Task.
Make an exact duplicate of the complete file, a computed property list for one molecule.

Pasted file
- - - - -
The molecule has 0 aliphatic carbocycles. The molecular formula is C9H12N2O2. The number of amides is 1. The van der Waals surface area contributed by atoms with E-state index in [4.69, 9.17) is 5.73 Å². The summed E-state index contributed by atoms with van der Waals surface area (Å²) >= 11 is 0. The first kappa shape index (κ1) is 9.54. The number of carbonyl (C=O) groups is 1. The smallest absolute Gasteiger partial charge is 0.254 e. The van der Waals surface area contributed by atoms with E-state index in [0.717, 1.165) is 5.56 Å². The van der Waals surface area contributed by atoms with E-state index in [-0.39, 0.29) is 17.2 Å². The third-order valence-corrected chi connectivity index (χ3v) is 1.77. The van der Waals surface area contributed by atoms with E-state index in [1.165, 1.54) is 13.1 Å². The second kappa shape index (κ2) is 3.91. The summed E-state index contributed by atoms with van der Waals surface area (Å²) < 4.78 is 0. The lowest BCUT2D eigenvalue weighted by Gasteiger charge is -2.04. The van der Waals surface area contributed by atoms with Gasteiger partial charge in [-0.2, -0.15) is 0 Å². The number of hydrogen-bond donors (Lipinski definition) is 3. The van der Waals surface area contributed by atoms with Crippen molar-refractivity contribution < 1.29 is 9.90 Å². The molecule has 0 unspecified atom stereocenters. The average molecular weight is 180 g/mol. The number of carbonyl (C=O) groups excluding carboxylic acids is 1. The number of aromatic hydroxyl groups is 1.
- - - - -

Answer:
The molecule has 0 aliphatic carbocycles. The molecular formula is C9H12N2O2. The number of amides is 1. The van der Waals surface area contributed by atoms with E-state index in [4.69, 9.17) is 5.73 Å². The summed E-state index contributed by atoms with van der Waals surface area (Å²) >= 11 is 0. The first kappa shape index (κ1) is 9.54. The number of carbonyl (C=O) groups is 1. The smallest absolute Gasteiger partial charge is 0.254 e. The van der Waals surface area contributed by atoms with E-state index in [0.717, 1.165) is 5.56 Å². The van der Waals surface area contributed by atoms with E-state index in [-0.39, 0.29) is 17.2 Å². The third-order valence-corrected chi connectivity index (χ3v) is 1.77. The van der Waals surface area contributed by atoms with E-state index in [1.165, 1.54) is 13.1 Å². The second kappa shape index (κ2) is 3.91. The summed E-state index contributed by atoms with van der Waals surface area (Å²) < 4.78 is 0. The lowest BCUT2D eigenvalue weighted by Gasteiger charge is -2.04. The van der Waals surface area contributed by atoms with Gasteiger partial charge in [-0.2, -0.15) is 0 Å². The number of hydrogen-bond donors (Lipinski definition) is 3. The van der Waals surface area contributed by atoms with Crippen molar-refractivity contribution < 1.29 is 9.90 Å². The molecule has 0 unspecified atom stereocenters. The average molecular weight is 180 g/mol. The number of carbonyl (C=O) groups excluding carboxylic acids is 1. The number of aromatic hydroxyl groups is 1.